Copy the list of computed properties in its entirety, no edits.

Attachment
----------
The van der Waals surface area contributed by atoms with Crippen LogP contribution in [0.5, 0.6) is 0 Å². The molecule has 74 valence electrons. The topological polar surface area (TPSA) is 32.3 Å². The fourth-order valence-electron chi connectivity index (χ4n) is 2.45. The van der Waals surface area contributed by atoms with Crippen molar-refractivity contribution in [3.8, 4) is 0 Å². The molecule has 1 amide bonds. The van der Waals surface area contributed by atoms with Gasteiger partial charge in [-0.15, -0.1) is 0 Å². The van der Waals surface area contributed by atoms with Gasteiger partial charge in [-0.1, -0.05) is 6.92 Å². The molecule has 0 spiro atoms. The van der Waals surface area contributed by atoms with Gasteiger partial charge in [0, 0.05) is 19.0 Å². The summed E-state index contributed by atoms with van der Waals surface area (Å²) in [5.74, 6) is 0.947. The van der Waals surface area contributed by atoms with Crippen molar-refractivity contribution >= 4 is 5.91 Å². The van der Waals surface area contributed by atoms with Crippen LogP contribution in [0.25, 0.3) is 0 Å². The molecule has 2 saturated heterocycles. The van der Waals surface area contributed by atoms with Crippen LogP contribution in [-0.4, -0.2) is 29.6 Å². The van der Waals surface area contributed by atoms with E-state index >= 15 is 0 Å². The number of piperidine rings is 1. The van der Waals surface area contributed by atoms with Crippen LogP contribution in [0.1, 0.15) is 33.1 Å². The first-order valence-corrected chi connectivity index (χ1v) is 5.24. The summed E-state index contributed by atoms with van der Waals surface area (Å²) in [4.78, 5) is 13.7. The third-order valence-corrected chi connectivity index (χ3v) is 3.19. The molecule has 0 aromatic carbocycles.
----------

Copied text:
The van der Waals surface area contributed by atoms with Crippen LogP contribution in [0.5, 0.6) is 0 Å². The molecule has 74 valence electrons. The topological polar surface area (TPSA) is 32.3 Å². The fourth-order valence-electron chi connectivity index (χ4n) is 2.45. The van der Waals surface area contributed by atoms with Crippen molar-refractivity contribution in [3.8, 4) is 0 Å². The molecule has 1 amide bonds. The van der Waals surface area contributed by atoms with Gasteiger partial charge in [-0.15, -0.1) is 0 Å². The van der Waals surface area contributed by atoms with Gasteiger partial charge in [-0.1, -0.05) is 6.92 Å². The molecule has 0 spiro atoms. The van der Waals surface area contributed by atoms with Gasteiger partial charge in [0, 0.05) is 19.0 Å². The summed E-state index contributed by atoms with van der Waals surface area (Å²) in [5.74, 6) is 0.947. The van der Waals surface area contributed by atoms with Crippen molar-refractivity contribution >= 4 is 5.91 Å². The van der Waals surface area contributed by atoms with Crippen LogP contribution in [0.25, 0.3) is 0 Å². The molecule has 2 saturated heterocycles. The van der Waals surface area contributed by atoms with Crippen LogP contribution in [-0.4, -0.2) is 29.6 Å². The van der Waals surface area contributed by atoms with E-state index >= 15 is 0 Å². The number of piperidine rings is 1. The van der Waals surface area contributed by atoms with Crippen LogP contribution in [0.1, 0.15) is 33.1 Å². The first-order valence-corrected chi connectivity index (χ1v) is 5.24. The summed E-state index contributed by atoms with van der Waals surface area (Å²) in [4.78, 5) is 13.7. The third-order valence-corrected chi connectivity index (χ3v) is 3.19. The molecule has 0 aromatic carbocycles.